Tool, or trouble? Facial recognition might be driving some sources away from the news

At first, Brittany Cantarella had no idea the man she accidentally swiped with her Chevrolet was named Lord Jesus Christ. But within two days, the minor traffic incident had gone viral. Reporters snatched the then 20-year-old’s Facebook profile picture and left messages on her grandmother’s answering machine. “It’s the girl that hit Jesus!” a man in Stop & Shop yelled.

“I wanted to hide, I wanted to run, I wanted to go far away,” Cantarella said.

Two months later, she was willing to talk to me about the accident at a coffee shop in western Massachusetts. She was resolute, though, that I not take her picture or shoot video. That’s because Cantarella’s experience with viral fame made her wary of having her image wedded to a traffic accident that would never go away online.

This small anecdote is part of a new media conundrum dogging the relationship between visual journalists and their subjects: most people happily publish their own picture online, but a growing number of them are becoming wary of having their image captured by visual journalists.

With facial recognition software becoming commercially available in the past few years, new technologies could further reshuffle the relationship between a subject and a visual journalist.

Ed Kashi is a renowned photojournalist who has spent the past 30 years shooting for National Geographic, the VII Photo Agency and dozens of other outlets. And, he told me in an email interview, he’s noticed individuals and organizations becoming more reluctant to allow visual access.

“There is more wariness and a desire to have more control over access and what you are allowed to show,” he said. “In some cases and with certain subjects, this new paradigm presents a dilemma and can halt worthy work.”

On balance, Kashi sees the change as positive. “Photojournalists are more accountable,” he said, since the people in the pictures can watchdog for accuracy whether they’re in New York City, Nigeria or the West Bank.

Pulitzer-Prize winning photojournalist Martha Rial, whose career spans over 20 years, agrees that photojournalists have a higher hurdle to get started on projects. “People are aware of how the 24-hour-news cycle has changed the perception of everything,” she told me.

“There’s no denying that it’s getting harder to convince people to allow photographers into their lives in a meaningful, substantive way,” said Jason Cohn, a Pittsburgh-based photographer and videographer, “and there’s no denying it’s for good reason on their part.”

Aside from his work as a photojournalist for outlets like Reuters, Cohn has been a member of his hometown city council since 2005. As a public official, he has become “really wary about photos taken of me, because you never know when a photo will be twisted or turned to be used against you out of context years down the road.”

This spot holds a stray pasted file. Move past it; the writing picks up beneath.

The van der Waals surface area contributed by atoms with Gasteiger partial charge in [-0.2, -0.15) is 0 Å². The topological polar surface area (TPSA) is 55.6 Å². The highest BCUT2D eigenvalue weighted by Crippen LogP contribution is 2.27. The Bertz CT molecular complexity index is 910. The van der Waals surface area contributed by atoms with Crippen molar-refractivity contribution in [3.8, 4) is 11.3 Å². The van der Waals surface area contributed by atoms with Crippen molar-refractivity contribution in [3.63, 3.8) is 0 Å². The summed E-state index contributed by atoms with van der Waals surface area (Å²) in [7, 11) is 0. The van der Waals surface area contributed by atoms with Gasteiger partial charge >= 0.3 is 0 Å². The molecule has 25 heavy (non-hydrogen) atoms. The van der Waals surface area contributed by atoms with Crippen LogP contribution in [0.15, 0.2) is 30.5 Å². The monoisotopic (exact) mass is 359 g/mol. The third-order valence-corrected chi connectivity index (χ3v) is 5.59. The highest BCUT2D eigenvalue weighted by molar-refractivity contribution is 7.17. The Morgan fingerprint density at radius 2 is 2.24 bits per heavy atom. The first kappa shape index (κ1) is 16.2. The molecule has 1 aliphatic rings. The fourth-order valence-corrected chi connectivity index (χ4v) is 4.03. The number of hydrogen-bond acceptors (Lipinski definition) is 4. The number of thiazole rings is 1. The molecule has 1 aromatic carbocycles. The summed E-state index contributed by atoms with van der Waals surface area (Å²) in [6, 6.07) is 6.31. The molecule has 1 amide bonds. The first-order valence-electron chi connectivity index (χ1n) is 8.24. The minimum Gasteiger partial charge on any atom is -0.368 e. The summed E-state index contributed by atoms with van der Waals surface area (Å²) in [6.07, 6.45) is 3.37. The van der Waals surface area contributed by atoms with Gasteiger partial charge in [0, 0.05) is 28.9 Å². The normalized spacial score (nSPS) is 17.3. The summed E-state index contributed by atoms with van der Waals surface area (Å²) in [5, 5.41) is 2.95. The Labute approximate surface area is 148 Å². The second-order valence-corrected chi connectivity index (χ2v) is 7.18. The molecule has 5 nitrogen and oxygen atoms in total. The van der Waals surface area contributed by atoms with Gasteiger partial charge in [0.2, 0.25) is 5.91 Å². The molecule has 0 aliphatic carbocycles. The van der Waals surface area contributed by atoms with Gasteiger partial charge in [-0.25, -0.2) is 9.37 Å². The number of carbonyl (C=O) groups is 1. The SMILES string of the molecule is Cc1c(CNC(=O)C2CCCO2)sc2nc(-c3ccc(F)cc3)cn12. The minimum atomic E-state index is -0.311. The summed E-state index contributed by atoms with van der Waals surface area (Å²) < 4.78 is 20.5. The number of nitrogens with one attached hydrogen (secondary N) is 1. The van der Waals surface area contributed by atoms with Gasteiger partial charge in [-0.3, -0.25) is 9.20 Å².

With a few exceptions like spot news, visual journalists depend on their subjects’ consent. For a subject, that often means ceding control of your own image to a stranger.

Patience, respect and tenacity are the traits that photojournalists are taught to convince a waffling subject to appear in a story. Superlative photojournalists are renown precisely because they can find subjects who allow them to tell visual stories, regardless of obstacles.

How, then, does this wariness affect visual journalism? The problem arises when patience and time are not options visual journalists. That may be because they’re overworked daily journalists who don’t have time to talk their way into a storytelling picture. Or it might be because they are citizen journalists or students without the experience to explain the importance of their assignment. All might be too willing to take the first “no” as the final answer. That stops worthy visual coverage.

New technologies barreling into consumer products have the potential to further sandpaper the relationship between visual journalists and their subjects. That technology is facial recognition technology.

Over the past few years, versions of the technology have moved from law enforcement and big businesses to consumer uses, notably in Facebook and Google Picasa, according to Alessandro Acquisti, an associate professor of information systems and public policy at the Heinz College at Carnegie Mellon University. He made headlines last summer with research showing he could find the name of 31 percent of CMU students who stopped at his research table simply by using facial recognition software and a database of public images from Facebook.

“You will never find me,” one student boasted before the experiment, Acquisti told me. The research team quickly found him thanks to a picture a friend posted.

“The subjects we identified, they were quite surprised,” said Acquisti.

Right now the kind of facial-recognition software Acquisti used for his research needs a frontal, well-lit shot to return a match.

“I’m pretty confident that [the technology] will get better and better over time. Whether it will ever meet or surpass human ability, it’s a difficult question,” says Acquisti.

If the consumer technology does become more powerful, it could have a significant effect on the subjects of news pictures. If a brutal actor like the Syrian government could find the identities of every protester, would it be ethical to take or publish a picture from a demonstration?

Sites like The Chive already feature galleries where they take pictures, sometimes from news or sports events, of women. Would those women want to be casually identified by anyone online? Those and other scenarios create an undeniable logic to not appearing in any news pictures.

Acquisti’s scientific research is more rigorous than the anecdotal wariness some visual journalists see. But “the behavioral economics of privacy,”
as Acquisti calls his research focus, portends a future where the subjects of visual journalism have new incentives to appear or not appear in the media.

“The joke is don’t put anything online that you would not like to have on the front page of the NY Times 10 years from now, because chances are that if you become an important person or you are about to be considered for an important position, that information will resurface.”

Should that message sink in, visual journalists may find themselves trying to fit in to a different equation.